Home Business News The future of the USD/JPY: Government intervention or wait and see?

The future of the USD/JPY: Government intervention or wait and see?

5th Jul 24 8:28 am

The USD/JPY pair is trading above 161.00 on Thursday, amid the closure of U.S. markets due to a public holiday.

This move comes after the 30-year Japanese sovereign bond sale went very smoothly, while markets were concerned that the government might face allocation problems.

Meanwhile, traders remain worried about the Bank of Japan ending its bond-buying program. Consequently, there is some positive news for the Japanese yen, trading higher against the U.S. dollar.

The yield on the U.S. 10-year Treasury is trading at the lower end of this week’s range, near 4.36%, and I believe it will stay there with U.S. bond markets closed on Thursday for Independence Day. The benchmark 10-year Japanese government bond yield is trading around 1.08%, down from its daily high of 1.097%.

As a result, the U.S. Dollar Index (DXY) took a significant hit last Wednesday due to mixed economic data. The main takeaway from all the data is that almost every data point came in weaker or below consensus, indicating that the U.S. economy is starting to slow down or experiencing a recession that the Fed hopes will be mild.

In my opinion, the USD/JPY pair has retreated from its peak at 161.99, a level not seen since 1986. Traders are closely watching for significant moves in the yen and potential intervention by Japanese authorities to prevent a major decline in its value, making the current period crucial for the pair.

I also think that the yield differentials seem significant for the USD/JPY outlook. Foreign exchange intervention might be imminent due to the weak yen, which is putting downward pressure on consumer confidence.

It’s worth noting that the Nikkei 225 rose to nearly 40,700 points today, following recent gains on Wall Street. The weak yen has bolstered stock markets by enhancing earnings expectations for export-dependent Japanese industries.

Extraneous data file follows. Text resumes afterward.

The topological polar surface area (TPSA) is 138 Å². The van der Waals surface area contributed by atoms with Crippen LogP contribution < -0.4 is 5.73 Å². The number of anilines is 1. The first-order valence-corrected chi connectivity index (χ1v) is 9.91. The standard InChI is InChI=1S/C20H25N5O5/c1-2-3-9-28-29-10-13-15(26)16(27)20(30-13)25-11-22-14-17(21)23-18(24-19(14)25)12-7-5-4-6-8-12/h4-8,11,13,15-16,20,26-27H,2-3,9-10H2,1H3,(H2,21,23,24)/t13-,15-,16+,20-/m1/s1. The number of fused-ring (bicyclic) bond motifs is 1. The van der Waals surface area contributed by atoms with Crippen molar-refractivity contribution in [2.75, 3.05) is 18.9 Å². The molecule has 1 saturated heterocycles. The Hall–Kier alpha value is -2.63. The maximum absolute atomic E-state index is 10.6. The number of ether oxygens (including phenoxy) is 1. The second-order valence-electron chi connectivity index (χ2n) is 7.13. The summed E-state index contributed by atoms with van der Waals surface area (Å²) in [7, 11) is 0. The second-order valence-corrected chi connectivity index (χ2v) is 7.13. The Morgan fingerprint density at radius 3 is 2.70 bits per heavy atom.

Meanwhile, the U.S. dollar faced challenges amid declining U.S. Treasury yields due to weak economic data that bolstered expectations of a rate cut by the Federal Reserve in 2024. In my view, this could negatively impact the USD/JPY pair in the near to medium term.

I should also mention that two government sources have stated that the Japanese Ministry of Finance might issue a new type of floating-rate bond to help investors mitigate risks from rising bond yields. This move comes as Japanese officials prepare for further interest rate hikes by the Bank of Japan.

Federal Reserve Chairman Jerome Powell has shifted to a somewhat hawkish stance. He said that the Fed is returning to a tightening path. However, he wants to see more evidence before cutting interest rates as the U.S. economy and job market remain strong, which could make trading the pair volatile and risky at this time.

Technical analysis of Yen (USD/JPY) prices

The USD/JPY pair is trading above the 161.00 level on Thursday, indicating a bullish bias according to daily chart analysis. The pair is stabilizing near the upper boundary of the ascending channel pattern. However, caution is advised as the 14-day Relative Strength Index (RSI) is above 70, indicating overbought conditions and currently suggesting a deep downward correction.

In the short term, the USD/JPY pair may retest the resistance level at 162.10, the upper boundary of the ascending channel. A breakout above this level could reinforce the bullish trend, potentially pushing the pair towards the robust resistance at 162.50.

On the downside, there is immediate support around the 9-day Exponential Moving Average (EMA) at 160.68. A decline and stabilization below this level today could nullify the bullish outlook, potentially leading to a drop towards the lower boundary of the ascending channel near 158.80. Further declines below this channel support could see the pair move towards the region around the June low of 154.55.

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 Yen (USD/JPY) – Prices Chart –-XS.com MT4.

In my opinion, the USD/JPY pair still faces the risk of potential intervention by the Japanese Ministry of Finance. However, I believe that if the Bank of Japan announces an interest rate hike, along with scaling back or even completely ending its bond-buying program, markets will abandon the idea of dual intervention. The Japanese yen would then strengthen significantly across the board, yields would rise sharply, and we would see the USD/JPY pair drop to its lowest levels.

With the Relative Strength Index (RSI) now in the overbought territory on the daily chart, the correction appears to be deep. The first major support level is at 160.32. If this level is broken and sustained below, a sharp decline is likely, with the USD/JPY pair potentially moving towards 157.03, which is the 55-day Simple Moving Average (SMA), or the 100-day SMA at 154.26 in the near to medium-term.

Support levels: 160.93 – 160.20 – 158.85

Resistance levels: 161.55 – 162.22 – 162.77

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